New Zealand residential building consents rose to their highest monthly level in two years in March amid growing demand for new housing in Auckland and Christchurch.
Building consents rose by a third to 1,394 worth $415 million in March, excluding volatile apartment figures, Statistics New Zealand said.
That's the highest monthly number of new consents issued since March 2010. Including apartments, the number of issuance rose 43 percent to 1,559 worth $430 million, the highest total since September 2008.
Auckland had the biggest increase in new dwellings at 511 in March, compared to 298 a year earlier, while Canterbury issuance rose to 281 from 166 in 2011.
"The robust increase in dwelling consent issuance in March is fairly encouraging, and points to a recovery in residential building activity over the coming year," ASB economist Christina Leung said in a note.
"The improvement in residential building activity in Auckland and Canterbury should help to alleviate the housing supply constraints which have emerged in these regions."
A tight housing supply in Auckland and stalled reconstruction in post-earthquake Canterbury have bumped up property prices as growing demand struggles to find a fresh supply of available listings.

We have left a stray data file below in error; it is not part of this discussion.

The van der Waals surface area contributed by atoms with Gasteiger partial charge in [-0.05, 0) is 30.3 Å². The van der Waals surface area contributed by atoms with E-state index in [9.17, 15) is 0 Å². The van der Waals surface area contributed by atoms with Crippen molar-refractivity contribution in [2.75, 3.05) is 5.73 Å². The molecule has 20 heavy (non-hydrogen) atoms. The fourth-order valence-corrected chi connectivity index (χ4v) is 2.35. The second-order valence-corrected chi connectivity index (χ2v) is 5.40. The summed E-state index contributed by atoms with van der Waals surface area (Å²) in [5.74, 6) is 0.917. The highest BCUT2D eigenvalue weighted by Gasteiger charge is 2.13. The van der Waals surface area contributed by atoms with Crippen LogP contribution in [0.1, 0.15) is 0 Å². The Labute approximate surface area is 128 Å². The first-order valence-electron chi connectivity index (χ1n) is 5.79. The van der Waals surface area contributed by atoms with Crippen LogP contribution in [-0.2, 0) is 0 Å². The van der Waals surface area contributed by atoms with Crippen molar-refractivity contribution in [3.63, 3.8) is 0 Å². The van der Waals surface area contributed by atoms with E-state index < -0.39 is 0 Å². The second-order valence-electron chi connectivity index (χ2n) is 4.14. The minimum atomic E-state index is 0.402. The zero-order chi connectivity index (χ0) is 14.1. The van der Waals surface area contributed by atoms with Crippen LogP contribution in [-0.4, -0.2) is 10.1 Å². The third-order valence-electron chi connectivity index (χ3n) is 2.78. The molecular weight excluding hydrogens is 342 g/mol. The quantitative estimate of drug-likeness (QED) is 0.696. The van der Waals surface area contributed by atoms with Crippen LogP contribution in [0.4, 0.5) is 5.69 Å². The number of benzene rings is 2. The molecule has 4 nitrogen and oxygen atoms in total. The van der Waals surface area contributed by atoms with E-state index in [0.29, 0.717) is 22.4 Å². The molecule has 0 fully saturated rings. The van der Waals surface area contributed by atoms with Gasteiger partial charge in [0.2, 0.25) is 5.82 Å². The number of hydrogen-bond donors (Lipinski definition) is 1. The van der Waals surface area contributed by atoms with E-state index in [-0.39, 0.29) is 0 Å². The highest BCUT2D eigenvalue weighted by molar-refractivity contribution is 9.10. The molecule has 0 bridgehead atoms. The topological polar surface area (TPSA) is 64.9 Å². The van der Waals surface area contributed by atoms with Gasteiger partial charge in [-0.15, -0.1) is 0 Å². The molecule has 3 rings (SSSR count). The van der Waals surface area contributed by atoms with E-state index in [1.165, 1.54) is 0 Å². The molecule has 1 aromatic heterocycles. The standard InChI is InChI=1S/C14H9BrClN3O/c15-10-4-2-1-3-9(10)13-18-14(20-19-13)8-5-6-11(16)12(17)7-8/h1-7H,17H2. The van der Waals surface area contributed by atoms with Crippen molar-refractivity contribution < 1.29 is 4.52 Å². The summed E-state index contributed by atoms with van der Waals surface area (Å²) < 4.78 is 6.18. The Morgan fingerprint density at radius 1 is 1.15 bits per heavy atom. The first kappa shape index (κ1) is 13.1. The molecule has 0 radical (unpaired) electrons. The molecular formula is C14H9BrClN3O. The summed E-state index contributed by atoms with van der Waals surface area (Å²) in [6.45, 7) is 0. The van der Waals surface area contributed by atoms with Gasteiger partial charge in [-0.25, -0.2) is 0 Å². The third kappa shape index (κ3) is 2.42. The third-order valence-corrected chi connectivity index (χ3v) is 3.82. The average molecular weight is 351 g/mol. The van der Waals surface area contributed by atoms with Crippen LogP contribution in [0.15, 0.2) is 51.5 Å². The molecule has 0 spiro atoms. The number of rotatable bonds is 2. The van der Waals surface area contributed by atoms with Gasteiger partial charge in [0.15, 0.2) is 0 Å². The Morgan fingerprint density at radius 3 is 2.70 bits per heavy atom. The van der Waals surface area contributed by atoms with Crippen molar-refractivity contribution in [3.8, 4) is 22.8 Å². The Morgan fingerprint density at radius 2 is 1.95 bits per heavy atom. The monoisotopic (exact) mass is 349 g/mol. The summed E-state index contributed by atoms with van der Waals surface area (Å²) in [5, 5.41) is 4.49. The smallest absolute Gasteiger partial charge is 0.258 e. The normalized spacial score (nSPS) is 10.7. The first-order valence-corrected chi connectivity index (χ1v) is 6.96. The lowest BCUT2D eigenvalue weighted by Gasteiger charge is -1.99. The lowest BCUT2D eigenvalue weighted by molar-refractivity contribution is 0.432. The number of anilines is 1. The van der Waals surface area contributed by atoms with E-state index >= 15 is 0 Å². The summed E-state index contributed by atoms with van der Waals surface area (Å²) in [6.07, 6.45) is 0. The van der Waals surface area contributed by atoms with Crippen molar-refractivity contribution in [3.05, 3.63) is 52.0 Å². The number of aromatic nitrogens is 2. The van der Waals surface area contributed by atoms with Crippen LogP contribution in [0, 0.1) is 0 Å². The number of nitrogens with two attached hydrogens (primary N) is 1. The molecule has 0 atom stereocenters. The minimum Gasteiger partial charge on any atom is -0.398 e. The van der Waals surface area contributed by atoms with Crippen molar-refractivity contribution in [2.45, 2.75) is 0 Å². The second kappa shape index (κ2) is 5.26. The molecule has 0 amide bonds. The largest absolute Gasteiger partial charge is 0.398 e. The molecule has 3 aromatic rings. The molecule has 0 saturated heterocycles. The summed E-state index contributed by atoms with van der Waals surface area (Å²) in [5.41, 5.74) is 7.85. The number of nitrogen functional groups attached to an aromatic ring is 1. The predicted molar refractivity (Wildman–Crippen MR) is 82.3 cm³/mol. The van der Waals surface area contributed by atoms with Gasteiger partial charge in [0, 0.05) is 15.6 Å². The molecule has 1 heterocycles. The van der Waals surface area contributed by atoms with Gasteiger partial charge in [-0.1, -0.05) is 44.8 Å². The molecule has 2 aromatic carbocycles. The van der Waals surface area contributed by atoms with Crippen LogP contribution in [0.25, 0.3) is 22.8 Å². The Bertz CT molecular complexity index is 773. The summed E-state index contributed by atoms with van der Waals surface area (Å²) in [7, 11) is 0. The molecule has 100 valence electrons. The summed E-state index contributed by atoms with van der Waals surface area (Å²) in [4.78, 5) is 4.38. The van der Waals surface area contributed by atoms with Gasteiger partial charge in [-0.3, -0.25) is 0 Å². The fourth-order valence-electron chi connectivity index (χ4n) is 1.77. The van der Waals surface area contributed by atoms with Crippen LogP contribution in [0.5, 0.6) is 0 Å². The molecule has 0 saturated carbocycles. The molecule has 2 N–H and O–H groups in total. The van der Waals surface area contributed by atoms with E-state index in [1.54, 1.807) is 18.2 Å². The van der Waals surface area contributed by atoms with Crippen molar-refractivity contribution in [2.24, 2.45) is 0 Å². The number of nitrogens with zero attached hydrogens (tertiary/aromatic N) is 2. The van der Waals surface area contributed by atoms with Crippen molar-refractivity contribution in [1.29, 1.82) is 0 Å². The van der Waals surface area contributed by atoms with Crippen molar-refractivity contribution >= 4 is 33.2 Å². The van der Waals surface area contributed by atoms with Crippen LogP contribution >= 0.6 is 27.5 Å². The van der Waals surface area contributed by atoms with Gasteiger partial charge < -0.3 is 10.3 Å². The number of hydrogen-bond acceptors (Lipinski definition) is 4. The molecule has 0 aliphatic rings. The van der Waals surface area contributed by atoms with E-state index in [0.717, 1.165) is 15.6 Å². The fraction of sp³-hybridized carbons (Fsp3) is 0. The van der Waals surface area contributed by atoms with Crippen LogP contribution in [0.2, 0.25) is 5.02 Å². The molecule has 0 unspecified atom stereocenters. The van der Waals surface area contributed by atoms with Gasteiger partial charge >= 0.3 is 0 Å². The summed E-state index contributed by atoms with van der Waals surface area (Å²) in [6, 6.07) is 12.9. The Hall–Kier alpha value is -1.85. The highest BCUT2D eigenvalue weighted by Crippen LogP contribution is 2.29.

That's kept a lid on building activity, which hit a decade-low in the September quarter last year.
The level of new issuance is still tepid compared to the tail-end of the property boom, with annual approvals at 14,596 in the 12 months ended March 31, from 24,533 in the same period in 2008.
The value of non-residential building consents fell 13 percent to $299 million in March from the same month a year earlier. On an annual basis, commercial issuance fell 0.1 percent to $3.71 billion.
ASB's Leung said non-residential consents remained weak in March, though "the recovery in commercial construction intentions in recent business surveys suggests an improvement in non-residential construction activity later in the year."